A surgeon working for Aurora clinics and involved in the removal and replacement of PIP implants has reported that he is seeing the "true picture of the PIP implants rupture situation" and has described it as "alarming".
Mr Adrian Richards has now removed 10 sets of PIP implants from the women seeking his help. This far he has found:
- 3 out of 10 had rupture PIP implants - This mean that the implants had ruptured completely and the illegal silicone was leaking into the patients' bodies.
- 6 out of the 10 had 'gel bleed' - Although looking intact due to the poor quality of the outer shell of the implant the silicone had diffused through. Reputable implants would be dipped several times in medical grade silicone to create a stronger lining, PIPs were not. The potential problems 'gel bleed' can cause are as dangerous as a rupture. Mr Richard's described that seeing such high numbers as a potentially serious situation.
- Only 1 out of the 10 had no problems at all with completely intact implants and no gel bleed.
Mr Richards has also reported that he is keeping record of the serial numbers of the PIP implants being removed and is noting patterns developing between the dates ladies had their implants, serial numbers and the rupture of gel-bleed rate. He is asking that other surgeons do the same as the information could prove invaluable in terms of rupture rate research.
Sam Robson of Slee Blackwell Solicitors, head of the Cosmetic Surgery Claims team says:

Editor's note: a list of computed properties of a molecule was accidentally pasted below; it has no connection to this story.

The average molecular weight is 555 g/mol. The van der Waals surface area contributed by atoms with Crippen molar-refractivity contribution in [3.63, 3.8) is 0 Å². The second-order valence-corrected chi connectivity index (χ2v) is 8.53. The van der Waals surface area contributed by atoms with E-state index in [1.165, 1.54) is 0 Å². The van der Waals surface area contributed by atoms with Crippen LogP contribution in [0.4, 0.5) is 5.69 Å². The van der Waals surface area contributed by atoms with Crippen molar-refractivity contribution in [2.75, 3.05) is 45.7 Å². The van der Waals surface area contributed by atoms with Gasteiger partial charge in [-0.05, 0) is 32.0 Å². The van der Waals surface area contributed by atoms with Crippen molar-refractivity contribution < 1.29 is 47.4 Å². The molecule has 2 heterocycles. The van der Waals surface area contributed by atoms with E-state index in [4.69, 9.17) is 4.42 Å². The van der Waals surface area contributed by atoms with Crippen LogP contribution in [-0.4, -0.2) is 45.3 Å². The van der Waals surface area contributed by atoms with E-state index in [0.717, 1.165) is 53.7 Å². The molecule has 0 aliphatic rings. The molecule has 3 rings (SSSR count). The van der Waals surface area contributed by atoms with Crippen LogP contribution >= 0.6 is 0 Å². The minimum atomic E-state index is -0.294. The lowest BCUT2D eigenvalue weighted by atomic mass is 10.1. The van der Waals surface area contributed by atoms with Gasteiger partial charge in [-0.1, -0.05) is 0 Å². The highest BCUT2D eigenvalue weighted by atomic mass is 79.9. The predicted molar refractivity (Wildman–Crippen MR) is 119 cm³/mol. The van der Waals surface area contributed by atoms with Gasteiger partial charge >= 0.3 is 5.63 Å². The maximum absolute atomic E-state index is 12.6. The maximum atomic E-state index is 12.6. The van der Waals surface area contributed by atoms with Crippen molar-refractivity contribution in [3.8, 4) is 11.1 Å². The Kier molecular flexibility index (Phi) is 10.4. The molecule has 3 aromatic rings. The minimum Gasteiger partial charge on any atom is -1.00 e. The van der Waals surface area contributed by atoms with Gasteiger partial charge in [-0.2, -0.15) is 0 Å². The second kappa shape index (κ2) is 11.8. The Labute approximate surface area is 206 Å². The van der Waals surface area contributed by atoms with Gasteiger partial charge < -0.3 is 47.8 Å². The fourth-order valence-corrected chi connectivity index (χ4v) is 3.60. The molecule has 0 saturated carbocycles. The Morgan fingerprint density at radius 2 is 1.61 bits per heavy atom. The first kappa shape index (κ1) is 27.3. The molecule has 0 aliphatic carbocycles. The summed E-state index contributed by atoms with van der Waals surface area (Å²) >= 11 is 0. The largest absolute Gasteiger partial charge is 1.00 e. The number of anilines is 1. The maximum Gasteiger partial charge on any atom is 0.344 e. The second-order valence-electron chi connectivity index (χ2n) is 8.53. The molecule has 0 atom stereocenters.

"I would like to say that these figures are unbelievable but quite frankly given the number of women I've spoken to and the number who've reported ruptures and problems I find it completely believable. Some private clinics are relying on figures which show rupture rates of only about 2% to claim that the implants are safe. What these figures from Aurora show is that the problem is far more serious then that. This is only a very small sample but if it is representative of the problem across the population it shows a failure rate of 90%. It also shows that it is misleading for clinics to only talk about ruptures and only offer to treat women who have suffered ruptures when 'gel bleed' is just as dangerous and far more common. This is a potentially very serious situation and it is time that not just the clinics but the GP's who are refusing to refer women for scans and treatment and those limiting treatment on the NHS realize what they are facing."